And so it begins…

At the beginning of the summer, I started to dismantle the ink fountain and ink disk assembly on my C&P 10x15 Craftsman. Everything was filthy with dirt, grease and ink, and needed a good cleaning. I finally finished repainting those parts tonight, and put them back on the press so that I’m not tripping over them on the floor. I’m quite please with the results.

It took me most of the summer to get to this point, thought I barely touched the press for most of July and August. I’m still worried about how long it will take to give the entire press the same treatment.

Briar Press is a bit unpredictable about what order images appear in, but it would be clear that there is one before photo, and three after photos.

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Nice job!

Thats a beautiful job. So well done. But one small thing. Splash some oil around. It all seems a bit dry and my training from the 60’s is saying “oil”! But look. Its a wnderful job youve done. Never seen a C&P in that clean a condition!

It is bone dry right now. I didn’t want to get oil everywhere with the paint still curing. It will definitely receive a good oiling before I put it into use.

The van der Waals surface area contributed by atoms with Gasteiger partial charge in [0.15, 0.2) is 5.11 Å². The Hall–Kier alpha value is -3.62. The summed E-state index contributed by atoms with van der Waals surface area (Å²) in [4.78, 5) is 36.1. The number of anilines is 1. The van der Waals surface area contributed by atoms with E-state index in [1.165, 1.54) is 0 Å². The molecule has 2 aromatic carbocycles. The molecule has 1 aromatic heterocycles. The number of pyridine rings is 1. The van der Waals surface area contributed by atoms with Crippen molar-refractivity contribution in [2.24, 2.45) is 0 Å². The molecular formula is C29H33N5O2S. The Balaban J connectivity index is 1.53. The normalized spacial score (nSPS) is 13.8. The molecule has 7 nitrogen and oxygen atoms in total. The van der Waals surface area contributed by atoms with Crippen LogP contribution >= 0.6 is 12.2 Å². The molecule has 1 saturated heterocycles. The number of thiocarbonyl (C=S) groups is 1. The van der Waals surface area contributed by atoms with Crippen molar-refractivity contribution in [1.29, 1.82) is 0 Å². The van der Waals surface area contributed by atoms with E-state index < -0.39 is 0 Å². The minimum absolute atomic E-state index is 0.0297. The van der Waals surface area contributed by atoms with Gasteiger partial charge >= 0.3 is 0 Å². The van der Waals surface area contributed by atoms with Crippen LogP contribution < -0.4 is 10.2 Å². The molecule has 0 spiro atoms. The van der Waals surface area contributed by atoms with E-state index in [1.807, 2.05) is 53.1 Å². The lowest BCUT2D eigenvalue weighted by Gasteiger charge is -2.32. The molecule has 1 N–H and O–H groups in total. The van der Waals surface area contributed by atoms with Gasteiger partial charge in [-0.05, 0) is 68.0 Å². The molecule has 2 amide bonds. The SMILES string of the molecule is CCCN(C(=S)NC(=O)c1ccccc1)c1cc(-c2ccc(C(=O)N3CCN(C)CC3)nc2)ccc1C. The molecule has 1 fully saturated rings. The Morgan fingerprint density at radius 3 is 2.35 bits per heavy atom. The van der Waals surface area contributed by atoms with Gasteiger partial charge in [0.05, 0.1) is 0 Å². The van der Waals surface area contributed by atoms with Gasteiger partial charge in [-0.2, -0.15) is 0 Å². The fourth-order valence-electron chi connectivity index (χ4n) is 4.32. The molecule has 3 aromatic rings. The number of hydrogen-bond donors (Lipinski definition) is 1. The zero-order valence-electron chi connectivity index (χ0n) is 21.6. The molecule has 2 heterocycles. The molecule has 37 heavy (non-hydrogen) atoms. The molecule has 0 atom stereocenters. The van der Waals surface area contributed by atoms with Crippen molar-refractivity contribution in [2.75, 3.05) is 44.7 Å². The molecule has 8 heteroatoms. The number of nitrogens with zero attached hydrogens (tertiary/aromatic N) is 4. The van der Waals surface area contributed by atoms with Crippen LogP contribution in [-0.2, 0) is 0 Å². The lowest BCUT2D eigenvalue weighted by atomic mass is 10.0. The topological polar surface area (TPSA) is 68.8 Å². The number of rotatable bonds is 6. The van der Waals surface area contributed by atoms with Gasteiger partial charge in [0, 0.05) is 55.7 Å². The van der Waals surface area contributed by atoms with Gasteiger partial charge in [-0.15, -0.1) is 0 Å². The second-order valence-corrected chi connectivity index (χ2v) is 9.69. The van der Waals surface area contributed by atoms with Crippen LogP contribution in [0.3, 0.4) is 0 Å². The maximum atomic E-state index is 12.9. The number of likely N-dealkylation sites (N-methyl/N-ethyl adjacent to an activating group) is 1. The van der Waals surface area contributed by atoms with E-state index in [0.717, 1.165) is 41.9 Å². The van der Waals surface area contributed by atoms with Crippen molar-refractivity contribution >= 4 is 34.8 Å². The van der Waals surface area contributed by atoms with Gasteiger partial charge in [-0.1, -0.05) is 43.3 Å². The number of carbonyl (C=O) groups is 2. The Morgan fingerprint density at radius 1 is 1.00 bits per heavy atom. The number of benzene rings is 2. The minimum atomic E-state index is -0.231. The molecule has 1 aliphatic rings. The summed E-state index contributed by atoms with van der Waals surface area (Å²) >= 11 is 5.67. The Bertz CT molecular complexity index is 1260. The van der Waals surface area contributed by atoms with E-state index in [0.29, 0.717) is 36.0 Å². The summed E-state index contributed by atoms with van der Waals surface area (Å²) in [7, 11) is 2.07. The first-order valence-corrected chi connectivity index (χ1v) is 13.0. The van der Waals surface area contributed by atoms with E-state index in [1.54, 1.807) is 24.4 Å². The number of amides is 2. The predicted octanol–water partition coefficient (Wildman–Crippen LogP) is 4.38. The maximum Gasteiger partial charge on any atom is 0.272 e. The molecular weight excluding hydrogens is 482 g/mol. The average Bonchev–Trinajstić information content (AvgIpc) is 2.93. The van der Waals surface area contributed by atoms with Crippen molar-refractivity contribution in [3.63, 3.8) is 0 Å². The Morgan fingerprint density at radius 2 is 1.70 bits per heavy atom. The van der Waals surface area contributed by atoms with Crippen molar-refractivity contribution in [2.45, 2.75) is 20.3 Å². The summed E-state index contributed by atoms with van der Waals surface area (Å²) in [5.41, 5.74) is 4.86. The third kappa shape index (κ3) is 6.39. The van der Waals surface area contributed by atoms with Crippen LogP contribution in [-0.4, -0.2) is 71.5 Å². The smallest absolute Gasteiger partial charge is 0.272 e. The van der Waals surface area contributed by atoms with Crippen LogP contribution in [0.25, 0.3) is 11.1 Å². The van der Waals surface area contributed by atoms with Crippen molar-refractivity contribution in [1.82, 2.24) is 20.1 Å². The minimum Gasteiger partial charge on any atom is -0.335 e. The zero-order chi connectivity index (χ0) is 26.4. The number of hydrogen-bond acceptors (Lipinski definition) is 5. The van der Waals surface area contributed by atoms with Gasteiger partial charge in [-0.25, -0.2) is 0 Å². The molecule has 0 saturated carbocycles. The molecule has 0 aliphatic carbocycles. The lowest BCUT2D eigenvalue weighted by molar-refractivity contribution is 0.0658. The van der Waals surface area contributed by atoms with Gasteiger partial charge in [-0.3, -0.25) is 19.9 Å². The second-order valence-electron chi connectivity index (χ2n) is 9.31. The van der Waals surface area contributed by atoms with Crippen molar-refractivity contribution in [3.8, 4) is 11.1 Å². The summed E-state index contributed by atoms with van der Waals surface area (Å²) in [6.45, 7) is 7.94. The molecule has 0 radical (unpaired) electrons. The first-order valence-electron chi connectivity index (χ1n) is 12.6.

The only thing clean on this press is the inking apparatus. The rest of it is black with grime. There is still a lot of work to do, but I might put off further restoration work until next summer, the impending freezing weather isn’t very conducive to that kind of work.

Curious about the ink fountain since it has knobs to adjust the flow across the roller, similar to a heidelberg. Since the ink disk rotates can you actually control the ink distribution across the form?


The rotation of the ink disk is variable, from roughly 10° per cycle, down to 0° per cycle, by loosening a wing nut and turning a stroke adjustment screw.

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